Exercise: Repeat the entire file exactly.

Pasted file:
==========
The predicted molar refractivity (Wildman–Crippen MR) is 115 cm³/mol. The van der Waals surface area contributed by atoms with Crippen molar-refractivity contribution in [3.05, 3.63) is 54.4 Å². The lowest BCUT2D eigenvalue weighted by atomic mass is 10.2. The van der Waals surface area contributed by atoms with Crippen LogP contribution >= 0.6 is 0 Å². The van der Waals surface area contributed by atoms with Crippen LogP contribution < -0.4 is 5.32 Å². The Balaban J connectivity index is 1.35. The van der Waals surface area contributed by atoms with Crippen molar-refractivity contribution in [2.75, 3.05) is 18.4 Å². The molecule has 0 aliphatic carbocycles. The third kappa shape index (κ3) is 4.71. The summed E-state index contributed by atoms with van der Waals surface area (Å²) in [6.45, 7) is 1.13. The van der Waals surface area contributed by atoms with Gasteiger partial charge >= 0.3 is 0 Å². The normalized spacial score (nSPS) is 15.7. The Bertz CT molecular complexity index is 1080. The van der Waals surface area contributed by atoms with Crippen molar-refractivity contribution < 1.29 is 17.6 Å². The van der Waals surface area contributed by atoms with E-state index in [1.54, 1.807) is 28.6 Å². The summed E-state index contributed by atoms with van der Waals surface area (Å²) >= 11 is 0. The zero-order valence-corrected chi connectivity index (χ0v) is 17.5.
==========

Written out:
The predicted molar refractivity (Wildman–Crippen MR) is 115 cm³/mol. The van der Waals surface area contributed by atoms with Crippen molar-refractivity contribution in [3.05, 3.63) is 54.4 Å². The lowest BCUT2D eigenvalue weighted by atomic mass is 10.2. The van der Waals surface area contributed by atoms with Crippen LogP contribution >= 0.6 is 0 Å². The van der Waals surface area contributed by atoms with Crippen LogP contribution < -0.4 is 5.32 Å². The Balaban J connectivity index is 1.35. The van der Waals surface area contributed by atoms with Crippen molar-refractivity contribution in [2.75, 3.05) is 18.4 Å². The molecule has 0 aliphatic carbocycles. The third kappa shape index (κ3) is 4.71. The summed E-state index contributed by atoms with van der Waals surface area (Å²) in [6.45, 7) is 1.13. The van der Waals surface area contributed by atoms with Gasteiger partial charge >= 0.3 is 0 Å². The normalized spacial score (nSPS) is 15.7. The Bertz CT molecular complexity index is 1080. The van der Waals surface area contributed by atoms with Crippen molar-refractivity contribution < 1.29 is 17.6 Å². The van der Waals surface area contributed by atoms with E-state index in [1.54, 1.807) is 28.6 Å². The summed E-state index contributed by atoms with van der Waals surface area (Å²) >= 11 is 0. The zero-order valence-corrected chi connectivity index (χ0v) is 17.5.